Thursday, 16 August 2012

Graveyard Shift: Our Heroes

Graveyard Shift has three primary protagonists. In the best traditions of Charlie's Angels they all went to police academy together, and then things went to Hell.

Aleks is the Crusader. A Moscow-born immigrant with an ex-spy for a father, family money, and a belief in doing what is right, not what is easiest. Aleks wasn't an easy woman to get along with when she was human, but eight years ago she was gutted by a Loup Garou, and since then she's shared her psyche with a wolf-bitch with a primal hunter's disdain for convention. A detective sergeant with the 13th Street precinct, she is as much a hunter as a detective, but her psychic lodger and her temperament leave her inclined to be too direct for her own good.

Laura is the Earth-Mother. An all-American girl, and witch, she was Aleks partner until the Loup Garou incident, and where Aleks was gutted, but on her feet in days, Laura was left with the permanent consequences of a spinal injury. Denied a role on the streets, she transformed herself into a forensic sorceror, climbed the departmental hierarchy, and is now the lieutenant in charge of SPD's CSI nightshift. Along the way she found time to marry and is the mother of a precocious three year old. She remains Aleks' closest friend, as Aleks is hers.

Bobby is the Operator. Whether it was his career, women, or the case on his desk, Bobby always had his eye on the fast-track. Sometimes that fast-track came with a cost to others. Others like Aleks, left emotionally broken at the academy when Bobby lured her into a relationship and then dumped her. Two months ago the pigeons came home to roost, and Detective Roberto Ventimiglia found himself pinned to the ground in a filthy alley with a pack of juvenile vampires bleeding his major arteries dry. Newly risen as a vampire, Bobby is still a detective, but his comfortable job at headquarters is a fading memory, the 13th Street ghetto his new beat, and his partner, and senior officer, is the woman he once loved and threw away. The time may finally have come for Bobby to grow up.

Friday, 10 August 2012

Graveyard Shift: Why Seattle?

Why pick Seattle, a city I've never been to, for Graveyard Shift?

The most fundamental reason is probably market driven: most dark fantasy/modern urban fantasy / whatever is published in the US. I wanted a novel set in a US city, once that was decided Seattle was the obvious choice.

While I've never been to Seattle, Boeing are based there, and I spent several years working on the development of the 777 (in fact there were days I knew what the weather was in Seattle, but not what it was 10 feet outside my windowless office here in the UK). My company maintained a team of engineers in Seattle, and at one point I was due to be seconded there. The secondment fell through, so Seattle was always the great missed opportunity, and even if I didn't get to go, a good friend did and can potentially be leaned on for detail. Effectively I have greater links to Seattle than to any other US city, and besides, I'd already bought the guide books when the secondment was cancelled, I might as well get some use out of them....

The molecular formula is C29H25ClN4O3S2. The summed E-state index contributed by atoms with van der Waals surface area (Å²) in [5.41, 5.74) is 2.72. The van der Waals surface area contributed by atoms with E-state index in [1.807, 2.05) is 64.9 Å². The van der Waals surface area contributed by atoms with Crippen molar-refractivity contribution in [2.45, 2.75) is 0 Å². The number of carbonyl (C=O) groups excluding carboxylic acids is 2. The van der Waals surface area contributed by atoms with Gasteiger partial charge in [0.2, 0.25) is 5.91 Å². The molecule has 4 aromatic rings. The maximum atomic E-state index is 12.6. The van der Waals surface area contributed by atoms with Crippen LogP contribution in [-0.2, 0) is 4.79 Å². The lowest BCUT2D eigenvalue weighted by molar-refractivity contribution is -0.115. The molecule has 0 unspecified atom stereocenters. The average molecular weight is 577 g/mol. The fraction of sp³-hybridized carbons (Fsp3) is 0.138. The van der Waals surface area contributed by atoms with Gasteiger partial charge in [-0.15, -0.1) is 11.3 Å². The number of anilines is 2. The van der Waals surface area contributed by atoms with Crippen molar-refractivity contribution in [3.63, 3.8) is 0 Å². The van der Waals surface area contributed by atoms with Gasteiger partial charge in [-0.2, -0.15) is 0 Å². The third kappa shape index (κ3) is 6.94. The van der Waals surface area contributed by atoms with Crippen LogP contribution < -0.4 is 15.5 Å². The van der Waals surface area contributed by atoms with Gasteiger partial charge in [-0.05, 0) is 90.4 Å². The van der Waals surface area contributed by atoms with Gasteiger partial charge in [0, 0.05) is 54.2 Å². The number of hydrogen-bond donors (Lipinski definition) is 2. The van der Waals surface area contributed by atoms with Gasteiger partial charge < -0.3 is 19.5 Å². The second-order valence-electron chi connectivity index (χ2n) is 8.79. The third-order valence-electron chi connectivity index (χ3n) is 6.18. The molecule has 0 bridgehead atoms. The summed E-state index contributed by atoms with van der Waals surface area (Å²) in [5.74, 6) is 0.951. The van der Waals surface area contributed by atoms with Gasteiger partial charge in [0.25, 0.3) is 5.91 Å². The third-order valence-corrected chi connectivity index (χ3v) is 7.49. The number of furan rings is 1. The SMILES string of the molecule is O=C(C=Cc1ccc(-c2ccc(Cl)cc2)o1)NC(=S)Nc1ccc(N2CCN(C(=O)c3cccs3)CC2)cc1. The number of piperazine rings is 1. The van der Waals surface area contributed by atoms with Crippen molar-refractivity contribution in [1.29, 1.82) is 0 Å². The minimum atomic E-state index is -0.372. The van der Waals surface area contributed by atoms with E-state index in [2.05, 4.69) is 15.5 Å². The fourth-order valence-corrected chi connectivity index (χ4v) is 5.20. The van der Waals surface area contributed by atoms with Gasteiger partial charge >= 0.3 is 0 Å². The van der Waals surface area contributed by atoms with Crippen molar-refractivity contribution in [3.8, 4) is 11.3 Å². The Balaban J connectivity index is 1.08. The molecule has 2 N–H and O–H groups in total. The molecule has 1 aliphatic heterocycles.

Thursday, 9 August 2012

Graveyard Shift: What is it?

Graveyard Shift is the novel I'm working on - and saying that is a milestone in itself.

I originally started work on Graveyard Shift back in 2007 and completed about 55,000 words before things went berserk careerwise and life became too painful/stressful for me to write. I've been slowly luring myself back into writing again, I've known probably for the last year that I needed to return to Graveyard Shift, but it's taken a good while to manipulate myself into the right frame of mind. I finally started working about a month ago, and the word count is now just short to 80,000. I'm reliably turning in about a thousand words a night (and I do mean night, writing after the witching hour suits me best) and when I haven't managed to turn in any new wordage it's generally been because I have been focused on structural/plot issues. Apparently leaving a novel aside for several years gives your subconscious time to get gothic with the plot.

I'm going to be using Graveyard Shift posts to try and keep myself moving and to record some of the thoughts that drive the structure of my writing, both from a general diary approach, and so that I can record and review changes as they occur to get a better feel for how they fit into the novel as a whole.

Graveyard Shift is a police procedural, in a world where myth isn't just real, but has the right to vote. If the guy next door is a werewolf, then who do you call to police him? What if he actually is the police? Graveyard Shift has three protagonists, sharing focal point of view on a rotating basis, each of them an officer with Seattle PD, and each of them preternatural in their own way: Aleks the werewolf, Laura the witch, and Bobby the vampire. Preternaturals might have the vote, that doesn't mean they are accepted, and the Seattle of Graveyard Shift is a city with a ghetto so clearly delineated it even has its own police precinct - 13th Street (don't look for it on a map, Seattle has a 13th Avenue, but that's not it).

As for the plot: once upon a time two very young patrol officers stumbled into a domestic abuse call that was more than it seemed; that call changed both their lives, and eight years later their actions are coming back to haunt Aleks and Laura, and all those they love.